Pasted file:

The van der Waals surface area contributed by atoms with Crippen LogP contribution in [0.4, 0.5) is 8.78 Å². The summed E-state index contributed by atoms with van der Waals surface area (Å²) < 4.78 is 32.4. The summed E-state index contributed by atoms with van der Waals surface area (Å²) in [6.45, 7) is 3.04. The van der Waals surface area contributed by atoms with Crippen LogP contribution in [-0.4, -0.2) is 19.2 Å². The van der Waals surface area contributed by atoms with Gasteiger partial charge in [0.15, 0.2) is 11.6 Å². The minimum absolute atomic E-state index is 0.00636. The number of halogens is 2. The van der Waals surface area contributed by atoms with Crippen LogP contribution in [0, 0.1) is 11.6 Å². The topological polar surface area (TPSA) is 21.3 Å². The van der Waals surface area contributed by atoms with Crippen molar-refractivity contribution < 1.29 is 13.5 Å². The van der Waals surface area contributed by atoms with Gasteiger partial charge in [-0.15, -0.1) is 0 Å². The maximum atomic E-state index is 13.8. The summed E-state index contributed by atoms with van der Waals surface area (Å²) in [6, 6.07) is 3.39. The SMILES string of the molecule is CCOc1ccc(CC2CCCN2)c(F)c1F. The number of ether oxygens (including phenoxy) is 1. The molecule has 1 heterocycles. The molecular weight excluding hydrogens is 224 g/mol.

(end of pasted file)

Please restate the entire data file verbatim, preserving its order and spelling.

The van der Waals surface area contributed by atoms with Crippen LogP contribution in [0.4, 0.5) is 8.78 Å². The summed E-state index contributed by atoms with van der Waals surface area (Å²) < 4.78 is 32.4. The summed E-state index contributed by atoms with van der Waals surface area (Å²) in [6.45, 7) is 3.04. The van der Waals surface area contributed by atoms with Crippen LogP contribution in [-0.4, -0.2) is 19.2 Å². The van der Waals surface area contributed by atoms with Gasteiger partial charge in [0.15, 0.2) is 11.6 Å². The minimum absolute atomic E-state index is 0.00636. The number of halogens is 2. The van der Waals surface area contributed by atoms with Crippen LogP contribution in [0, 0.1) is 11.6 Å². The topological polar surface area (TPSA) is 21.3 Å². The van der Waals surface area contributed by atoms with Crippen molar-refractivity contribution < 1.29 is 13.5 Å². The van der Waals surface area contributed by atoms with Gasteiger partial charge in [-0.15, -0.1) is 0 Å². The maximum atomic E-state index is 13.8. The summed E-state index contributed by atoms with van der Waals surface area (Å²) in [6, 6.07) is 3.39. The SMILES string of the molecule is CCOc1ccc(CC2CCCN2)c(F)c1F. The number of ether oxygens (including phenoxy) is 1. The molecule has 1 heterocycles. The molecular weight excluding hydrogens is 224 g/mol.